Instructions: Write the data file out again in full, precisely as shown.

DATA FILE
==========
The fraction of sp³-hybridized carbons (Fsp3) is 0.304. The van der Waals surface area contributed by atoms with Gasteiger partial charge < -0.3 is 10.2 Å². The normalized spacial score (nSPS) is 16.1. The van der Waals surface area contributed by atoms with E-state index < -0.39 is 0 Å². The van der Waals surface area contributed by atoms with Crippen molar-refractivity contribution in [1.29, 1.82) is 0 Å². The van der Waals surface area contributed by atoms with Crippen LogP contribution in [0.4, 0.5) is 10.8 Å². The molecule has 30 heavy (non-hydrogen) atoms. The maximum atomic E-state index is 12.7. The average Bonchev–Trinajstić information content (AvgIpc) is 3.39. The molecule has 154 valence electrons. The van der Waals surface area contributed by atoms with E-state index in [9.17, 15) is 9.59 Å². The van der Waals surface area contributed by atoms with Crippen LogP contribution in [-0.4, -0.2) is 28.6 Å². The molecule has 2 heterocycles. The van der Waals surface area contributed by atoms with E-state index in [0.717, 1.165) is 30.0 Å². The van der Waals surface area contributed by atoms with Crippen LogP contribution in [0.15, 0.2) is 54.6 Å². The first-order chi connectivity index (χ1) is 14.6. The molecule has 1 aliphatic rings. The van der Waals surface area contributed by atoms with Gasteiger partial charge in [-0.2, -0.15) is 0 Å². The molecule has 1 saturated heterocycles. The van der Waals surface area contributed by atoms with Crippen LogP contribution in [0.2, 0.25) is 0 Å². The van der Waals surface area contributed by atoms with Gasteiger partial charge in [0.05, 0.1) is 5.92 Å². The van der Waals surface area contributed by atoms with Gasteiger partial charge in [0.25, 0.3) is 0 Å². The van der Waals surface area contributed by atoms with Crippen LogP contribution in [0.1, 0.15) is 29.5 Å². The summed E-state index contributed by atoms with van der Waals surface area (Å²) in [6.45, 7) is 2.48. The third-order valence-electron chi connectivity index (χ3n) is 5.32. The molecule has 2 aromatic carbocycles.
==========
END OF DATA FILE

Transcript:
The fraction of sp³-hybridized carbons (Fsp3) is 0.304. The van der Waals surface area contributed by atoms with Gasteiger partial charge < -0.3 is 10.2 Å². The normalized spacial score (nSPS) is 16.1. The van der Waals surface area contributed by atoms with E-state index < -0.39 is 0 Å². The van der Waals surface area contributed by atoms with Crippen molar-refractivity contribution in [1.29, 1.82) is 0 Å². The van der Waals surface area contributed by atoms with Crippen LogP contribution in [0.4, 0.5) is 10.8 Å². The molecule has 30 heavy (non-hydrogen) atoms. The maximum atomic E-state index is 12.7. The average Bonchev–Trinajstić information content (AvgIpc) is 3.39. The molecule has 154 valence electrons. The van der Waals surface area contributed by atoms with E-state index in [9.17, 15) is 9.59 Å². The van der Waals surface area contributed by atoms with Crippen LogP contribution in [-0.4, -0.2) is 28.6 Å². The molecule has 2 heterocycles. The van der Waals surface area contributed by atoms with E-state index in [0.717, 1.165) is 30.0 Å². The van der Waals surface area contributed by atoms with Crippen LogP contribution in [0.15, 0.2) is 54.6 Å². The first-order chi connectivity index (χ1) is 14.6. The molecule has 1 aliphatic rings. The van der Waals surface area contributed by atoms with Gasteiger partial charge in [-0.2, -0.15) is 0 Å². The molecule has 1 saturated heterocycles. The van der Waals surface area contributed by atoms with Crippen LogP contribution in [0.2, 0.25) is 0 Å². The van der Waals surface area contributed by atoms with Gasteiger partial charge in [0.05, 0.1) is 5.92 Å². The van der Waals surface area contributed by atoms with Gasteiger partial charge in [0.25, 0.3) is 0 Å². The van der Waals surface area contributed by atoms with Crippen LogP contribution in [0.1, 0.15) is 29.5 Å². The summed E-state index contributed by atoms with van der Waals surface area (Å²) in [6.45, 7) is 2.48. The third-order valence-electron chi connectivity index (χ3n) is 5.32. The molecule has 2 aromatic carbocycles.